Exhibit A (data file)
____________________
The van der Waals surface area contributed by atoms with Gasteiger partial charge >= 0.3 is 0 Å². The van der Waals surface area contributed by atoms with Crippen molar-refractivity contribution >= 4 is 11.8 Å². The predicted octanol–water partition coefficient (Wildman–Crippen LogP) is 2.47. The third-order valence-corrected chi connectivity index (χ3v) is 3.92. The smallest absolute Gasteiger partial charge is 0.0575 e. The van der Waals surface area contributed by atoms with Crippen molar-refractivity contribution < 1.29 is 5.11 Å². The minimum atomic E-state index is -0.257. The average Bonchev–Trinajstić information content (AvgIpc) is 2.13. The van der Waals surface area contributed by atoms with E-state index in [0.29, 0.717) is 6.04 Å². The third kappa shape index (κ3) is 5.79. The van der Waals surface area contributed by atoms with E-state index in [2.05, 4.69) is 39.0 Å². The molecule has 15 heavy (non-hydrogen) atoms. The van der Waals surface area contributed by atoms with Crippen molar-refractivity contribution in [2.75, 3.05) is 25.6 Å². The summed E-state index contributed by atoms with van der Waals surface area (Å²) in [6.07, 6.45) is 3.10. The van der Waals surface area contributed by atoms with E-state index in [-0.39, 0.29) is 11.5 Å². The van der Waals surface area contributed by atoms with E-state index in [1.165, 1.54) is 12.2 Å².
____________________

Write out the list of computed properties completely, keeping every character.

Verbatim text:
The van der Waals surface area contributed by atoms with Gasteiger partial charge >= 0.3 is 0 Å². The van der Waals surface area contributed by atoms with Crippen molar-refractivity contribution >= 4 is 11.8 Å². The predicted octanol–water partition coefficient (Wildman–Crippen LogP) is 2.47. The third-order valence-corrected chi connectivity index (χ3v) is 3.92. The smallest absolute Gasteiger partial charge is 0.0575 e. The van der Waals surface area contributed by atoms with Crippen molar-refractivity contribution < 1.29 is 5.11 Å². The minimum atomic E-state index is -0.257. The average Bonchev–Trinajstić information content (AvgIpc) is 2.13. The van der Waals surface area contributed by atoms with E-state index in [0.29, 0.717) is 6.04 Å². The third kappa shape index (κ3) is 5.79. The van der Waals surface area contributed by atoms with E-state index in [2.05, 4.69) is 39.0 Å². The molecule has 15 heavy (non-hydrogen) atoms. The van der Waals surface area contributed by atoms with Crippen molar-refractivity contribution in [2.75, 3.05) is 25.6 Å². The summed E-state index contributed by atoms with van der Waals surface area (Å²) in [6.07, 6.45) is 3.10. The van der Waals surface area contributed by atoms with E-state index in [-0.39, 0.29) is 11.5 Å². The van der Waals surface area contributed by atoms with E-state index in [1.165, 1.54) is 12.2 Å².